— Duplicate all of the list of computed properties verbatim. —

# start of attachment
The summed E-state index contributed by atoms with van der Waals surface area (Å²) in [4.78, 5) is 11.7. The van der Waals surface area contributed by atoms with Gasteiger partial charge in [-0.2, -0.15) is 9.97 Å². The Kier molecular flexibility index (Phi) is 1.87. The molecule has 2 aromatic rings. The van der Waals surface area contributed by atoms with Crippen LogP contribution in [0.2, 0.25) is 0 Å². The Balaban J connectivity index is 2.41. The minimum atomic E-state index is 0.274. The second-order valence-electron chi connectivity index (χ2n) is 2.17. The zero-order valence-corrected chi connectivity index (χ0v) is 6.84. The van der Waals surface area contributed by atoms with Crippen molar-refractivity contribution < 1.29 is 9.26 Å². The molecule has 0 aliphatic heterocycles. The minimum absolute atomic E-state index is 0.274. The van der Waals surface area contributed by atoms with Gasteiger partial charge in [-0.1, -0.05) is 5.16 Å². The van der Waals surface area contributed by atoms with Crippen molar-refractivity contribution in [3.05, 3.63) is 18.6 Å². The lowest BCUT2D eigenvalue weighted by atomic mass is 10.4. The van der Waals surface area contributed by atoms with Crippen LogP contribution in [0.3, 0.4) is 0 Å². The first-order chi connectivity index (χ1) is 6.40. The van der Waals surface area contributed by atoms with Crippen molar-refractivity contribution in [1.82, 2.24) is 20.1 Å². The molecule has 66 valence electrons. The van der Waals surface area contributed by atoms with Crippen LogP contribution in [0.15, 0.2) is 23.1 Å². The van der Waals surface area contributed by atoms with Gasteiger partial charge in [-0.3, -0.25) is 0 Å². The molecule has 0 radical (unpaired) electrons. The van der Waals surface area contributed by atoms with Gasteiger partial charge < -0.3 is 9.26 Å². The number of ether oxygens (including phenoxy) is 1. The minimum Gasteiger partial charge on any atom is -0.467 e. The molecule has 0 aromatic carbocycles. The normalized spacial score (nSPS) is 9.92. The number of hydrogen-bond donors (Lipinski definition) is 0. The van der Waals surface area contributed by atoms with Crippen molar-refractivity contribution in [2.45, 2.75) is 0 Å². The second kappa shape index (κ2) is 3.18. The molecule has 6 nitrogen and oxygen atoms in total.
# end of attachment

The summed E-state index contributed by atoms with van der Waals surface area (Å²) in [4.78, 5) is 11.7. The van der Waals surface area contributed by atoms with Gasteiger partial charge in [-0.2, -0.15) is 9.97 Å². The Kier molecular flexibility index (Phi) is 1.87. The molecule has 2 aromatic rings. The van der Waals surface area contributed by atoms with Crippen LogP contribution in [0.2, 0.25) is 0 Å². The Balaban J connectivity index is 2.41. The minimum atomic E-state index is 0.274. The second-order valence-electron chi connectivity index (χ2n) is 2.17. The zero-order valence-corrected chi connectivity index (χ0v) is 6.84. The van der Waals surface area contributed by atoms with Crippen molar-refractivity contribution < 1.29 is 9.26 Å². The molecule has 0 aliphatic heterocycles. The minimum absolute atomic E-state index is 0.274. The van der Waals surface area contributed by atoms with Gasteiger partial charge in [-0.1, -0.05) is 5.16 Å². The van der Waals surface area contributed by atoms with Crippen molar-refractivity contribution in [3.05, 3.63) is 18.6 Å². The lowest BCUT2D eigenvalue weighted by atomic mass is 10.4. The van der Waals surface area contributed by atoms with Crippen LogP contribution in [0.3, 0.4) is 0 Å². The first-order chi connectivity index (χ1) is 6.40. The van der Waals surface area contributed by atoms with Crippen molar-refractivity contribution in [1.82, 2.24) is 20.1 Å². The molecule has 66 valence electrons. The van der Waals surface area contributed by atoms with Crippen LogP contribution in [0.15, 0.2) is 23.1 Å². The van der Waals surface area contributed by atoms with Gasteiger partial charge in [-0.3, -0.25) is 0 Å². The molecule has 0 radical (unpaired) electrons. The van der Waals surface area contributed by atoms with Gasteiger partial charge < -0.3 is 9.26 Å². The number of ether oxygens (including phenoxy) is 1. The minimum Gasteiger partial charge on any atom is -0.467 e. The molecule has 0 aromatic carbocycles. The normalized spacial score (nSPS) is 9.92. The number of hydrogen-bond donors (Lipinski definition) is 0. The van der Waals surface area contributed by atoms with Crippen molar-refractivity contribution in [2.45, 2.75) is 0 Å². The second kappa shape index (κ2) is 3.18. The molecule has 6 nitrogen and oxygen atoms in total.